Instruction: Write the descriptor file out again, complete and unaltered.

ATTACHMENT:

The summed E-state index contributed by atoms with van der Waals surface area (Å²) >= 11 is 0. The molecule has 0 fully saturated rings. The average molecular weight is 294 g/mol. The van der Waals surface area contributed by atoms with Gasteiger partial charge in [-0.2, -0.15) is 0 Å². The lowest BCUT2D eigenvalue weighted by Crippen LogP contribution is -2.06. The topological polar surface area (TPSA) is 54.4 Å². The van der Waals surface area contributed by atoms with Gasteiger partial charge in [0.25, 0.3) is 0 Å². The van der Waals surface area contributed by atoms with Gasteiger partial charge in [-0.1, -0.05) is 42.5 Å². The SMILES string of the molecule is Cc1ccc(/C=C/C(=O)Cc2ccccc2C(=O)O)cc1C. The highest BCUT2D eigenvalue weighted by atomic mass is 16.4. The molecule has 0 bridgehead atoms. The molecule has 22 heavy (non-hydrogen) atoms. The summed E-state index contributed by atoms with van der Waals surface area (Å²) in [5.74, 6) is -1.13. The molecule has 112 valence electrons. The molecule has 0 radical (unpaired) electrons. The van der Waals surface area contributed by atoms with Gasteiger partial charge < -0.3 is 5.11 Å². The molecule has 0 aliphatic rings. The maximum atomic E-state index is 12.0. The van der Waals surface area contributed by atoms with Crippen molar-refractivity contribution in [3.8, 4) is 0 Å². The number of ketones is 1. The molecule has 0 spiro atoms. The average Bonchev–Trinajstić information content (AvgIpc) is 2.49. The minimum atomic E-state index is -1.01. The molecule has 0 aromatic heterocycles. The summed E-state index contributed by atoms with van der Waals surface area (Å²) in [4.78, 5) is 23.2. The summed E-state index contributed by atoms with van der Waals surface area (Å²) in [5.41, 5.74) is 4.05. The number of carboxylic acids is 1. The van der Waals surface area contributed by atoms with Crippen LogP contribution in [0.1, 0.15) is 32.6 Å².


The summed E-state index contributed by atoms with van der Waals surface area (Å²) >= 11 is 0. The molecule has 0 fully saturated rings. The average molecular weight is 294 g/mol. The van der Waals surface area contributed by atoms with Gasteiger partial charge in [-0.2, -0.15) is 0 Å². The lowest BCUT2D eigenvalue weighted by Crippen LogP contribution is -2.06. The topological polar surface area (TPSA) is 54.4 Å². The van der Waals surface area contributed by atoms with Gasteiger partial charge in [0.25, 0.3) is 0 Å². The van der Waals surface area contributed by atoms with Gasteiger partial charge in [-0.1, -0.05) is 42.5 Å². The SMILES string of the molecule is Cc1ccc(/C=C/C(=O)Cc2ccccc2C(=O)O)cc1C. The highest BCUT2D eigenvalue weighted by atomic mass is 16.4. The molecule has 0 bridgehead atoms. The molecule has 22 heavy (non-hydrogen) atoms. The summed E-state index contributed by atoms with van der Waals surface area (Å²) in [5.74, 6) is -1.13. The molecule has 112 valence electrons. The molecule has 0 radical (unpaired) electrons. The van der Waals surface area contributed by atoms with Gasteiger partial charge < -0.3 is 5.11 Å². The molecule has 0 aliphatic rings. The maximum atomic E-state index is 12.0. The van der Waals surface area contributed by atoms with Crippen molar-refractivity contribution in [3.8, 4) is 0 Å². The number of ketones is 1. The molecule has 0 spiro atoms. The average Bonchev–Trinajstić information content (AvgIpc) is 2.49. The minimum atomic E-state index is -1.01. The molecule has 0 aromatic heterocycles. The summed E-state index contributed by atoms with van der Waals surface area (Å²) in [4.78, 5) is 23.2. The summed E-state index contributed by atoms with van der Waals surface area (Å²) in [5.41, 5.74) is 4.05. The number of carboxylic acids is 1. The van der Waals surface area contributed by atoms with Crippen LogP contribution in [0.1, 0.15) is 32.6 Å².